There is no doubt that Chicago Blackhawks defenseman Duncan Keith earned a suspension when he drilled Vancouver Canucks forward Daniel Sedin in the head with a deliberate elbow Wednesday night.
How long that suspension will last is a question for Brendan Shanahan and there is reason to believe the NHL's senior vice president of player safety could make an example out of Keith when the ruling comes down on Friday.
The Keith-Sedin story is yet another example of the NHL's concussion issues dominating the headlines. Keith's vicious elbow resulted in a head injury for Sedin and the severity of the concussion could go a long way in determining who comes out on top in the Western Conference playoffs.
The length of Keith's suspension also could play a big part in how the West playoff picture shakes out. After all, nobody sees more ice time (26:53) for the Blackhawks on a nightly basis than Keith, and with just seven games left in the regular season, it's likely Chicago will be without its top defenseman for most, if not all, of its remaining scheduled contests.
Sedin's health looms even larger for the Canucks, who are powered year in and year out by the dynamic twin brother combination of Daniel and Henrik Sedin. Daniel Sedin was sent back to Vancouver for evaluation on Thursday and missed the first of what could be many games for the Canucks later that night.
Although Vancouver inched itself closer to a fourth straight Northwest Division title with a 2-1 victory in Thursday's tilt in Dallas, the prospect of entering the playoffs without Daniel Sedin, the goal-scoring half of hockey's most famous twin brother partnership, is a scary notion for the club to say the least.
The hit in question came in the first period of a game Chicago eventually won by a 2-1 score in overtime. It was certainly the type of play the league is trying to eliminate, one in which a defenseless player without the puck is the unsuspecting victim of a blow to the head.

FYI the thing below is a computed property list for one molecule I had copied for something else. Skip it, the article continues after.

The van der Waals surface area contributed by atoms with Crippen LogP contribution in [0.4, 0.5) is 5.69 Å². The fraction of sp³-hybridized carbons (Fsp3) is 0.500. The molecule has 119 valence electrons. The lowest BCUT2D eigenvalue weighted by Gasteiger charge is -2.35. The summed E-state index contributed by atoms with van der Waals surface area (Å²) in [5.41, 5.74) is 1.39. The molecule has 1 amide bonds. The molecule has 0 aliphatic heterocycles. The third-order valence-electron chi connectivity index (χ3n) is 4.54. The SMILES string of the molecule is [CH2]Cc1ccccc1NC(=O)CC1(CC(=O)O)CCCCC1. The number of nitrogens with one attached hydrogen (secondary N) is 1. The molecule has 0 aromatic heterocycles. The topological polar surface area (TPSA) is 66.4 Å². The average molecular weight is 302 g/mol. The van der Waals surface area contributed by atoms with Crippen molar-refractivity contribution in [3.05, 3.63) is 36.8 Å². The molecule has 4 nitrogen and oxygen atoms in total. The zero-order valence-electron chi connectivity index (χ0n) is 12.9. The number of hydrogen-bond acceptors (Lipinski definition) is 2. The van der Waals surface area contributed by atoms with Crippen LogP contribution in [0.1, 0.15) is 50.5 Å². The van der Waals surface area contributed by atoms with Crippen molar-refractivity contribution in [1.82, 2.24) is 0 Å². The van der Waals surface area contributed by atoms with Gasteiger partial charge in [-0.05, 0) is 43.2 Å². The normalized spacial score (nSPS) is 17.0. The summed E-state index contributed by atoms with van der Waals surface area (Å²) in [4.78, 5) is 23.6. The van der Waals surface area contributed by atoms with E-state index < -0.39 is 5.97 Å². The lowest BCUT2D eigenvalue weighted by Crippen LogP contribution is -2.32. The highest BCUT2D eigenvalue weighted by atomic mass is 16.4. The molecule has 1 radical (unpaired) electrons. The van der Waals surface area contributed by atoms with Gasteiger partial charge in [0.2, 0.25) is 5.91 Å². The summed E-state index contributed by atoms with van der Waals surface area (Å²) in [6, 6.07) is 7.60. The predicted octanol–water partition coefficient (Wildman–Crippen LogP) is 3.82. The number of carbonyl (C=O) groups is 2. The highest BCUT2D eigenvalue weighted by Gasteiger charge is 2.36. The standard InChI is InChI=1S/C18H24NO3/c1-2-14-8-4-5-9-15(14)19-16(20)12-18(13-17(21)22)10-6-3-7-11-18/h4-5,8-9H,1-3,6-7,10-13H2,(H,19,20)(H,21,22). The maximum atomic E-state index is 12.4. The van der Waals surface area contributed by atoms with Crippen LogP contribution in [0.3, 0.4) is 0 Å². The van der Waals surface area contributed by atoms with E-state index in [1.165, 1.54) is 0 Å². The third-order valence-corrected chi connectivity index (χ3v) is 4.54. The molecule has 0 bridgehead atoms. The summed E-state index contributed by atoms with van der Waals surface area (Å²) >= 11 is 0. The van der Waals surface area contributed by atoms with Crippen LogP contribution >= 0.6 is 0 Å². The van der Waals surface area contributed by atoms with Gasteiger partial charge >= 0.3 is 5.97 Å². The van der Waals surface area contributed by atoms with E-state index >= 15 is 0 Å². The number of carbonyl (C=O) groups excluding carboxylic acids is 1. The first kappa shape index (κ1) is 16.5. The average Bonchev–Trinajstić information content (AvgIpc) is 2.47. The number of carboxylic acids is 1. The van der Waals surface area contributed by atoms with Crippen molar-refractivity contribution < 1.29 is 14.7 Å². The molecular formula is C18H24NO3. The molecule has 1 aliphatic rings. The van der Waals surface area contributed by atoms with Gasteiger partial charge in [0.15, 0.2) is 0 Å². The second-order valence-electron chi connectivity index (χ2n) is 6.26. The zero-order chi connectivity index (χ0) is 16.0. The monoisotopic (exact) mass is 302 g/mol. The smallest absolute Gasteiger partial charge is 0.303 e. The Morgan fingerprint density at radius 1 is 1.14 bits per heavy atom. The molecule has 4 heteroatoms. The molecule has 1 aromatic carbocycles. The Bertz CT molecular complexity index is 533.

It's not the worst head shot the NHL has seen, but the deliberate nature of it, and the fact that it involves two high-profile players in the heat of the playoff race, places the Keith-Sedin saga firmly in the spotlight.
The fact that both Keith and Daniel Sedin are such integral pieces to their respective teams' fortunes makes determining the right punishment for the former player the biggest decision Shanahan has had to make since taking over as discipline czar last summer.
There is already speculation that Shanahan will go beyond a five-game punishment in dealing with Keith. The defenseman reportedly waived his right to have an in-person hearing on Friday and the fact that the league wanted to meet face-to-face with Keith could suggest Shanahan is considering a ban that last longer than five games -- the maximum penalty allowed for hearings conducted over the phone.
Shanahan has plenty of reasons to throw the book at Keith. Just ask former NHL referee Kerry Fraser, who said in his blog on TSN.ca that the on-ice officials for Wednesday's game in Chicago should have hit Keith with a five- minute major for elbowing at the very least and possibly a match penalty for attempt to injure. Instead, Keith only received a two-minute minor for elbowing and that missed opportunity could lead to a larger sentence from Shanahan.
There is also the fact that earlier in the game -- about 6 1/2 minutes before administering his deliberate elbow -- Keith was hit in the head with a shoulder from Daniel Sedin. That would seem to present an argument in Keith's favor, but in reality it could wind up establishing motive for his hit on Daniel.
The only thing Keith has going for him in the sentencing is that he has never been suspended and is therefore not considered a "repeat offender." However, in a high-profile case such as this one, that will probably only succeed in keeping Keith's sanction under double-digit games.
As always, Shanahan will not be able to please everyone when he delivers a punishment for Keith. If he decides Keith should only miss five games, then he'll likely get accused of not taking hits to the head seriously. But if he delivers a penalty in the 10- to 15-game range, Shanahan could get called out for taking illegal hits delivered on star players more seriously than ones on lesser players.
Because Chicago's first game after Wednesday's controversial contest doesn't happen until Sunday, Shanahan was given plenty of time to mull over his decision. That's a good thing because even if he keeps this job for 20 years, Shanny may never face a decision with bigger implications for the outcome of an entire season than he does with this one.